If you're not one to obsess over new technologies, you may not realize companies gave a sneak peek of the future during the Consumer Electronics Show in Las Vegas last week.
Like many techies, I look forward to events such as CES as much as some people look forward to summer vacations and birthdays. It might be years before I can afford the devices paraded by the press like chum in front of a shark tank, but just looking is usually enough to set my salivary glands into overdrive.
Here's the skinny on some of the trends that emerged this year.
■ Ultra high-def. After sprouting up like mushrooms the last couple of years, new 3-D TVs have faded into the background in favor of ultra-high-resolution sets. Practically every major manufacturer showed off TVs with three times the image quality of 1080p ("regular" high-definition) models. Granted, there isn't a ton of UltraHD content available, and the announced models start at $20,000, but the screens were eye-catching enough to warrant drafting an argument for buying one with your significant other.
■ Goodbye buttons. Based on Intel's announcement that all future Ultrabook laptops must include touchscreens and the presence of countless voice-command-enabled and gesture-controllable devices, CES made it pretty clear the humble physical button is headed the way of the dodo.
■ Smart everything. Remember how pretty much every household appliance in "The Jetsons" operated automatically? CES didn't feature a real-life Rosie, but there were plenty of devices that screamed "THE FUTURE IS NOW," including an oven that adjusts burner levels based on where a pot is placed, a washer that can download new cycle presets and a "smart refrigerator" that sends expiration notices and shopping list suggestions to your smartphone.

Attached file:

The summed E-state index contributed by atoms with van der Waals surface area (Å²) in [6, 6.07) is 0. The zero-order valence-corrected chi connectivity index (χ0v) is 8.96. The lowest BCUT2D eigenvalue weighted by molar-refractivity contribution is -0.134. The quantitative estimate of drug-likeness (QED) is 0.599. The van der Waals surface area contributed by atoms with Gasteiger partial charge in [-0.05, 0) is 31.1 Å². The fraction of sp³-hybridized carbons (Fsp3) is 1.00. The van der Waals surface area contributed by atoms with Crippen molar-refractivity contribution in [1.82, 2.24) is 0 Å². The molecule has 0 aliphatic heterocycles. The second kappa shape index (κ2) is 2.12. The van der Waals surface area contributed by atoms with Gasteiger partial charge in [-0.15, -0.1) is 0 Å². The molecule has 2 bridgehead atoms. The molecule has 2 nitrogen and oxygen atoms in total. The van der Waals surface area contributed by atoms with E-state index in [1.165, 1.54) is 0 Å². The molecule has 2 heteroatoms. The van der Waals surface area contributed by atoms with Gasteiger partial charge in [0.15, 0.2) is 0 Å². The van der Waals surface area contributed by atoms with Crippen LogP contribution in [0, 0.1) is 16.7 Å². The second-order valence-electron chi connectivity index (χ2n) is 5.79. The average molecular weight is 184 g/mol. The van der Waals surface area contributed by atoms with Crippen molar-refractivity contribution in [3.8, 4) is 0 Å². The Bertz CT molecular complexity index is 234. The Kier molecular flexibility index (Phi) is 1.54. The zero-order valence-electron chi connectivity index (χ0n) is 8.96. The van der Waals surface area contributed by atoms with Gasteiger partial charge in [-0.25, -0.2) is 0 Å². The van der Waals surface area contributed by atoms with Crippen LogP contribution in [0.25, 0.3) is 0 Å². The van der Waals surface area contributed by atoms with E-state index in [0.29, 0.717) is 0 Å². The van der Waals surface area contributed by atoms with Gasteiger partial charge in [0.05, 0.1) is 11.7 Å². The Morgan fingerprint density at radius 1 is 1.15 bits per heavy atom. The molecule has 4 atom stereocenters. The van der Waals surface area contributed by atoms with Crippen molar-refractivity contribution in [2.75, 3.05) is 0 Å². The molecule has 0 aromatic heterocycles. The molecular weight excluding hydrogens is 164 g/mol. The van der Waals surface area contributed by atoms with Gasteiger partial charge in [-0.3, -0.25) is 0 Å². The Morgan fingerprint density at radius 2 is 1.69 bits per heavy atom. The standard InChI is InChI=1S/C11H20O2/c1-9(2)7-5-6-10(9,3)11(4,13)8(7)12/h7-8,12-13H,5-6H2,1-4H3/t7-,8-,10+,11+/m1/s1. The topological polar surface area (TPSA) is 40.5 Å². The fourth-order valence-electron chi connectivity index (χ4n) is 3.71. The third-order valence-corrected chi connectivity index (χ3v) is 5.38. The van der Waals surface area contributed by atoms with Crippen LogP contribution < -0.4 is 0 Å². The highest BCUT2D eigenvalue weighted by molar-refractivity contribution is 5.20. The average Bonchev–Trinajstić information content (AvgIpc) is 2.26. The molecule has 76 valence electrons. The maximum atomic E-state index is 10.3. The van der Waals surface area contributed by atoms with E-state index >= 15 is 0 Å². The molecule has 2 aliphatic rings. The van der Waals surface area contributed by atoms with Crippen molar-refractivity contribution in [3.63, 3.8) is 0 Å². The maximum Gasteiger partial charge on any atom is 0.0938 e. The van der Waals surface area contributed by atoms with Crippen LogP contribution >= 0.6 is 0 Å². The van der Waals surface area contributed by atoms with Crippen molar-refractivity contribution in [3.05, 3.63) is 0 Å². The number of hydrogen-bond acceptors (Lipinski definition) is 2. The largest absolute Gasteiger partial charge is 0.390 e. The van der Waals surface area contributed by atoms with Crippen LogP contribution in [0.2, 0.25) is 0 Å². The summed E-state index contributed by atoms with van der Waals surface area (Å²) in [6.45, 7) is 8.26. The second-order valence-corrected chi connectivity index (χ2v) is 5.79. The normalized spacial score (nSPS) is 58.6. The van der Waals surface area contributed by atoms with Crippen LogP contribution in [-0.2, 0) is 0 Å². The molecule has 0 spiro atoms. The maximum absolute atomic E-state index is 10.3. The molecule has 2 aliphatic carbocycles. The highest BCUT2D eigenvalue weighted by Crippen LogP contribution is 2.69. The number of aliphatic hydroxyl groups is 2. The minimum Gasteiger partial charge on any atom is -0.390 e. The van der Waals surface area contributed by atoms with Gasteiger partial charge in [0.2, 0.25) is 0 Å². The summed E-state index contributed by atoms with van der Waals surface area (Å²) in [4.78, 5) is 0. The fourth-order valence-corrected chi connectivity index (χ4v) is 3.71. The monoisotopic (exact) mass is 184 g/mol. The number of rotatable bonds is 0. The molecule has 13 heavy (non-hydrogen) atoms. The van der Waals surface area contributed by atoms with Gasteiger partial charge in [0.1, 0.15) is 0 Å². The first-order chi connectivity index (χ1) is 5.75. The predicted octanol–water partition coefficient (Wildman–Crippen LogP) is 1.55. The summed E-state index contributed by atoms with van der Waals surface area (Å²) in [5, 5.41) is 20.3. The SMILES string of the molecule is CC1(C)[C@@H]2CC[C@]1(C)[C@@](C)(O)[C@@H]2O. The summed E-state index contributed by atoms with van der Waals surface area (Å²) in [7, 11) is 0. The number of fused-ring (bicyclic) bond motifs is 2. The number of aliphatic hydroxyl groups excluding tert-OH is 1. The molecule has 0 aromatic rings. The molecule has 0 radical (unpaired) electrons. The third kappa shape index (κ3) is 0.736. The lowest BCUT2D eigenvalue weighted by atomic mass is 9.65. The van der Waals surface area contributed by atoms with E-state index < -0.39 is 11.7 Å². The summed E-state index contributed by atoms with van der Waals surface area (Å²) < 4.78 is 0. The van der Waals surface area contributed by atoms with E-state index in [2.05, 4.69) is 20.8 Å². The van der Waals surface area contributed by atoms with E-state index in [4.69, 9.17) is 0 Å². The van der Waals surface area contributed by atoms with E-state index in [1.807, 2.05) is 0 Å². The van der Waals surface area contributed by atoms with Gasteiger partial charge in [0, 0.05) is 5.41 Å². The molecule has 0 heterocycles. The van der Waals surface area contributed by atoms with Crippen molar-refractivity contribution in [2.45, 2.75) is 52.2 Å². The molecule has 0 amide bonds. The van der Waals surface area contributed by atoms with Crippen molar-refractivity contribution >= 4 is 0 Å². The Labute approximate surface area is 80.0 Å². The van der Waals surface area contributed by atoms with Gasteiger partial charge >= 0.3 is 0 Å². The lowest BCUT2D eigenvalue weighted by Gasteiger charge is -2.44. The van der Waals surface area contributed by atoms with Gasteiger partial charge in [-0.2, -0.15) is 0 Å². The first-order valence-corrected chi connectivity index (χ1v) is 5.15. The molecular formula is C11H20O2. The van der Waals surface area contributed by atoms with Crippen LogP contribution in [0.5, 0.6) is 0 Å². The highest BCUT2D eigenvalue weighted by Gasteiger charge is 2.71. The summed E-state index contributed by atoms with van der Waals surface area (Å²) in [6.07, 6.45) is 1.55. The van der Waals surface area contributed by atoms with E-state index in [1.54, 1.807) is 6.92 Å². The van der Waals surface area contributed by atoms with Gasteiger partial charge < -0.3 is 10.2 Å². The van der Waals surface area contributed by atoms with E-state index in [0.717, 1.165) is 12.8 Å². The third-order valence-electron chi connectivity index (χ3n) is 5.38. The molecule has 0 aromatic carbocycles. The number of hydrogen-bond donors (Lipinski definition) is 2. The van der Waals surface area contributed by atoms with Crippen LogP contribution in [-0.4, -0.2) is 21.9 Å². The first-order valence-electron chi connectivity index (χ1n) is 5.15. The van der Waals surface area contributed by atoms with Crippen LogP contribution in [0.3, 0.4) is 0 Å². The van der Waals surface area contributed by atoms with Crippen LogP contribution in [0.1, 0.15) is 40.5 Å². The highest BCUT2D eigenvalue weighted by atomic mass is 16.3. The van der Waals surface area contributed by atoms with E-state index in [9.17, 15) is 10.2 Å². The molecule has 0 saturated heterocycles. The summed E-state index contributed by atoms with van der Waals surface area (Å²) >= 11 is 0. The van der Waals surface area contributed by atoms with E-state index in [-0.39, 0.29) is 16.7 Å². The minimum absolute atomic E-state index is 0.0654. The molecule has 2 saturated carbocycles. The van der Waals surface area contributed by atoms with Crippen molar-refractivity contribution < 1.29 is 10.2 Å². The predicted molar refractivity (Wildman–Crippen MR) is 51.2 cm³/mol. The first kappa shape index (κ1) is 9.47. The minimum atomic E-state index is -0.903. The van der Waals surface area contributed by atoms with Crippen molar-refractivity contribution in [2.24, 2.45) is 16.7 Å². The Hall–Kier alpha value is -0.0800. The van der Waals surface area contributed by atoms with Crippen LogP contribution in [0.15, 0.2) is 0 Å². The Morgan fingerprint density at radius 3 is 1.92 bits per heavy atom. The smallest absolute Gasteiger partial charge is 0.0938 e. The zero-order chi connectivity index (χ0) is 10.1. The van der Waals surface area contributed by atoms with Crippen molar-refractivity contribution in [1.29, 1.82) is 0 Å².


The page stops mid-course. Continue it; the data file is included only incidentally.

Those are just three trends that rose to the surface, but tons of other amazing gadgets were tucked away in CES' massive showroom, including bendable displays, 3-D printers for the home and gutter-cleaning, autonomous robots.
Even if you don't follow technologic trends as avidly as techies like me, the truth is, these are the devices that will someday -- probably sooner than you think -- be in your home. And the sooner you know what to expect, the sooner you can decide whether you need to move your furniture around.
Contact staff writer Casey Phillips at firstname.lastname@example.org or 423-757-6205. Follow him on Twitter at @PhillipsCTFP.
Casey Phillips has worked as a features reporter in the Life department since May 2007. He writes about entertainment, consumer technology, animals and news of the weird. Casey hails from Knoxville and earned a bachelor of science degree in journalism and a bachelor of arts in German from Middle Tennessee State University, where he worked as the features editor for the student newspaper, Sidelines. Casey's writing has earned numerous accolades, including first and second place ...